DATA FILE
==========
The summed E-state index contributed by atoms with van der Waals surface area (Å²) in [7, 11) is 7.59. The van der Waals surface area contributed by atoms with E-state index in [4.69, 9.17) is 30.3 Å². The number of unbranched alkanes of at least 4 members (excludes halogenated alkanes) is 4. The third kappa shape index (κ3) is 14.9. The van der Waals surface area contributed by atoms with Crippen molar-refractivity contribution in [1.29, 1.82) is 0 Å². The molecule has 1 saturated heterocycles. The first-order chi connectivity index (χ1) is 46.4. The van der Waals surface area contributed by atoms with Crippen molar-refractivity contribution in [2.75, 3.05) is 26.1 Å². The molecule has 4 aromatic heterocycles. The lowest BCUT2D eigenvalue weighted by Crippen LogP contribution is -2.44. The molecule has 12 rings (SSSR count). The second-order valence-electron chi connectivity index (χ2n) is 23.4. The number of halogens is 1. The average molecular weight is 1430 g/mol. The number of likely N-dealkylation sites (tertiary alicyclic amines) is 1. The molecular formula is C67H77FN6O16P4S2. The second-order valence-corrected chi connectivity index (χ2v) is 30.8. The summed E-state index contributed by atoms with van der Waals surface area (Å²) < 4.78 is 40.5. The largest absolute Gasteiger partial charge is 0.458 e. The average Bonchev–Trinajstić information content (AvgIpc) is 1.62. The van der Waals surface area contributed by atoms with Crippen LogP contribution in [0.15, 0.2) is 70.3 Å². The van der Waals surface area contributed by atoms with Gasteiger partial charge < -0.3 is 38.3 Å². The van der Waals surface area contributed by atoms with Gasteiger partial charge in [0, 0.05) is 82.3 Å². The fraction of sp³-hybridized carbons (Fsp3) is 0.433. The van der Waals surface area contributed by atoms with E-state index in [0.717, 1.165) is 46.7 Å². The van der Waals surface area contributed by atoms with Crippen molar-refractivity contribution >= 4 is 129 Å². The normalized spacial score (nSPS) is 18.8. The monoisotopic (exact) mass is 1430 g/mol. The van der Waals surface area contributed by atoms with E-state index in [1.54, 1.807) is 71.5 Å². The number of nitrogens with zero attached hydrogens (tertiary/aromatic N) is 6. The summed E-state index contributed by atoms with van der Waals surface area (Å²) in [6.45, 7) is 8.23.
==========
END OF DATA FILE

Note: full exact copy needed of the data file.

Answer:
The summed E-state index contributed by atoms with van der Waals surface area (Å²) in [7, 11) is 7.59. The van der Waals surface area contributed by atoms with E-state index in [4.69, 9.17) is 30.3 Å². The number of unbranched alkanes of at least 4 members (excludes halogenated alkanes) is 4. The third kappa shape index (κ3) is 14.9. The van der Waals surface area contributed by atoms with Crippen molar-refractivity contribution in [1.29, 1.82) is 0 Å². The molecule has 1 saturated heterocycles. The first-order chi connectivity index (χ1) is 46.4. The van der Waals surface area contributed by atoms with Crippen molar-refractivity contribution in [2.75, 3.05) is 26.1 Å². The molecule has 4 aromatic heterocycles. The lowest BCUT2D eigenvalue weighted by Crippen LogP contribution is -2.44. The molecule has 12 rings (SSSR count). The second-order valence-electron chi connectivity index (χ2n) is 23.4. The number of halogens is 1. The average molecular weight is 1430 g/mol. The number of likely N-dealkylation sites (tertiary alicyclic amines) is 1. The molecular formula is C67H77FN6O16P4S2. The second-order valence-corrected chi connectivity index (χ2v) is 30.8. The summed E-state index contributed by atoms with van der Waals surface area (Å²) < 4.78 is 40.5. The largest absolute Gasteiger partial charge is 0.458 e. The average Bonchev–Trinajstić information content (AvgIpc) is 1.62. The van der Waals surface area contributed by atoms with Crippen LogP contribution in [0.15, 0.2) is 70.3 Å². The van der Waals surface area contributed by atoms with Gasteiger partial charge < -0.3 is 38.3 Å². The van der Waals surface area contributed by atoms with Gasteiger partial charge in [0, 0.05) is 82.3 Å². The fraction of sp³-hybridized carbons (Fsp3) is 0.433. The van der Waals surface area contributed by atoms with E-state index in [0.717, 1.165) is 46.7 Å². The van der Waals surface area contributed by atoms with Crippen molar-refractivity contribution >= 4 is 129 Å². The normalized spacial score (nSPS) is 18.8. The monoisotopic (exact) mass is 1430 g/mol. The van der Waals surface area contributed by atoms with E-state index in [1.54, 1.807) is 71.5 Å². The number of nitrogens with zero attached hydrogens (tertiary/aromatic N) is 6. The summed E-state index contributed by atoms with van der Waals surface area (Å²) in [6.45, 7) is 8.23.